Fatal Run is a 1990 post-apocalyptic-themed vehicular combat game developed by Sculptured Software for the Atari 2600 and Atari 7800. It was published by Atari Corporation simultaneous by Atari for both platforms.[1][2] Along with Klax, this was the last game Atari officially released for the Atari 2600.[3] At 32kB of data, the game was also the biggest ever released for the Atari 2600.[4] The game was only released in Europe.[5]

Fatal Run
Atari 7800 cover art
Developer(s)Sculptured Software
Publisher(s)Atari Corporation
Platform(s)Atari 2600, Atari 7800
Genre(s)Vehicular combat



The player is tasked with driving an anti-radiation vaccine through a post-apocalyptic wasteland. The game centres around destroying other cars that attempt to stop the player and avoiding obstacles. The game has 32 levels, each of which has a password meaning that progress could be saved. Depending on how quickly each level is finished, a number of onlookers at the end of each level will explode due to the late arrival of the vaccine. Various power-ups may be collected in each level, including additional weapons, deployable oil-slicks, nitro speed-boosts, and 'death crystals' which make the player's car immune to crash-damage when colliding with other cars. Money earned in each level can be spent on repairs and upgrades.[2][1]



A review in the March 1991 edition of GamePro Magazine was positive about the gameplay but neutral about the graphics, stating that "the scenery is incredibly boring".[6] Reviewing the game for November/December 2000 issue of Atari 2600 Connection, Al Backiel criticised the lack of an end cut-scene for the Atari 2600 version, but praised the cut-scene of the 7800 version.[7] Andy Slaven writing in the book Video Game Bible, 1985–2002 said of the game that "the first few minutes are great, but after that it just gets old".[8]

Writing for the Daily Dot website, Jean-Michael Bond included it a list of the 30 best Atari 2600 games ever.[4] Brett Weiss in Classic Home Video Games, 1985–1988 A Complete Reference Guide praised the password-saving system and the cut-scenes.[1] Writing in 2016, Retro Gamer magazine stated that the game was similar to RoadBlasters, and said "by far the most impressive part of this game ... are the cut-scenes...".[9] Matthew Lippart reviewing the Atari 7800 version for the Atari HQ website criticised the controls, found the sound "bad" and the gameplay "repetitive", but praised the password and upgrade systems.[10]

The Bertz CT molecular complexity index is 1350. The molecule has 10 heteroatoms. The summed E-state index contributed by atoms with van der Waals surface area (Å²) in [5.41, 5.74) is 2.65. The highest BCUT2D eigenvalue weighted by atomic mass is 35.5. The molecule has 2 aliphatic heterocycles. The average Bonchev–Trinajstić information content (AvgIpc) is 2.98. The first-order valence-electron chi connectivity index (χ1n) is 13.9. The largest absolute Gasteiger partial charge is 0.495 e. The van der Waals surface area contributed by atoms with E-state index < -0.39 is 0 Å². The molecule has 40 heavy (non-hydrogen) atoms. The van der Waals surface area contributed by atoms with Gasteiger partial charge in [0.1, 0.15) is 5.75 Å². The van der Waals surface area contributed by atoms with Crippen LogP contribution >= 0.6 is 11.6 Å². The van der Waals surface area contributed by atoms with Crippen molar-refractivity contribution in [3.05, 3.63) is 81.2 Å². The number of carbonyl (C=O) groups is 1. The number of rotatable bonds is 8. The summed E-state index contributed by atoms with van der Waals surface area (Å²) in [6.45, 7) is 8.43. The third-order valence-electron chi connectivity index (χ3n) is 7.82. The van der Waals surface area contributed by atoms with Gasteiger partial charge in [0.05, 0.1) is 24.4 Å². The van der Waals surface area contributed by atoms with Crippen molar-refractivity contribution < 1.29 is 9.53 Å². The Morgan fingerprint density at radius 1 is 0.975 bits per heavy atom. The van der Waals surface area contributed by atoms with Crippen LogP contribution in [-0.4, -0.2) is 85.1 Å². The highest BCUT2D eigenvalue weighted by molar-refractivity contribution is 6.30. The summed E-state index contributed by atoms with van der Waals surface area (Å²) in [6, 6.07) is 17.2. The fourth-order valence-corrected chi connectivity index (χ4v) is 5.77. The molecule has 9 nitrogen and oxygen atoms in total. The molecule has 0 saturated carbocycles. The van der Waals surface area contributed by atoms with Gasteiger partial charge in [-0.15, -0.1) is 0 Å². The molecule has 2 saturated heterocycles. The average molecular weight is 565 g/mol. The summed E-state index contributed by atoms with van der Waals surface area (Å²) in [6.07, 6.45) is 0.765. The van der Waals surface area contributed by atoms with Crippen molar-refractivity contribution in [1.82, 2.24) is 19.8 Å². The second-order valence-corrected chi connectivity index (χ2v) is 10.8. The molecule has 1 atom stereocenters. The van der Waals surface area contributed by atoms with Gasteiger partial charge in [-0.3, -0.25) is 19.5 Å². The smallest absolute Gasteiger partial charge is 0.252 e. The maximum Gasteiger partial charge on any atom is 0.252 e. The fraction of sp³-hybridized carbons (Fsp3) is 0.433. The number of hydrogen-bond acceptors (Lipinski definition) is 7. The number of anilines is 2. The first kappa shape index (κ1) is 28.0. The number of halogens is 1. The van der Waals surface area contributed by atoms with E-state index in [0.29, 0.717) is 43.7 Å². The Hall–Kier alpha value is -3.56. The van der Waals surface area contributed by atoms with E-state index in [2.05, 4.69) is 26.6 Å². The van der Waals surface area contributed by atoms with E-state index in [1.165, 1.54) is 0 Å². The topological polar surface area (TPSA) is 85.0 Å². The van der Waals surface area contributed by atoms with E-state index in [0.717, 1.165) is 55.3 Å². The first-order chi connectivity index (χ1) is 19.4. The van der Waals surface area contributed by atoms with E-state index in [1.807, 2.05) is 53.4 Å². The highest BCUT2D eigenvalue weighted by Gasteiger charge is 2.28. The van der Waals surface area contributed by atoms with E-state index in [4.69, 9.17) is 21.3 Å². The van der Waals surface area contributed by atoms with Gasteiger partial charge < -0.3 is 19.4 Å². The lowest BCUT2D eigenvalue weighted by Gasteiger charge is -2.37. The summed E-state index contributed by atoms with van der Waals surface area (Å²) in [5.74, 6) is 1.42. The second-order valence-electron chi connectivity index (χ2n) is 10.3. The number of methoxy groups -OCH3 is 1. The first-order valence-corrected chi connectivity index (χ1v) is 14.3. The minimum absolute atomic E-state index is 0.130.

1. ^ a b c Weiss, Brett (2012). Classic Home Video Games, 1985–1988 A Complete Reference Guide. McFarland. ISBN 9781476601410. Retrieved 19 February 2021.
  2. ^ a b Hawken, Kieren (3 September 2018). The A-Z of Atari 2600 Games: Volume 3. Andrews UK. ISBN 9781785389092. Retrieved 19 February 2021.
  3. ^ Lapetino, Tim (November 2017). Art Of Atari. DK Games. pp. 290–291. ISBN 9780744018868. Retrieved 19 February 2021.
  4. ^ a b Bond, John-Michael (26 January 2021). "The 30 best games for the Atari 2600". The Daily Dot. Retrieved 19 February 2021.
  5. ^ "Fatal Run – Red label – Atari 2600". Atari Age. Retrieved 21 February 2021.
  6. ^ "Fatal Run". GamePro. March 1991. p. 76. Retrieved 29 November 2023.
  7. ^ Backiel, Al (November–December 2000). "Fatal Run". Atari 2600 Connection. No. 63. Archived from the original on 27 October 2009. Retrieved 19 February 2021.
  8. ^ Slaven, Andy (2002). Video Game Bible, 1985–2002. Trafford. p. 44. ISBN 9781553697312. Retrieved 20 February 2021.
  9. ^ "Fatal Run". Retro Gamer. No. 121. September 2016. pp. 86–87. Retrieved 19 February 2021.
  10. ^ Lippart, Matthew. "AGH Atari 7800 Review: FATAL RUN". Atari HQ. Retrieved 21 February 2021.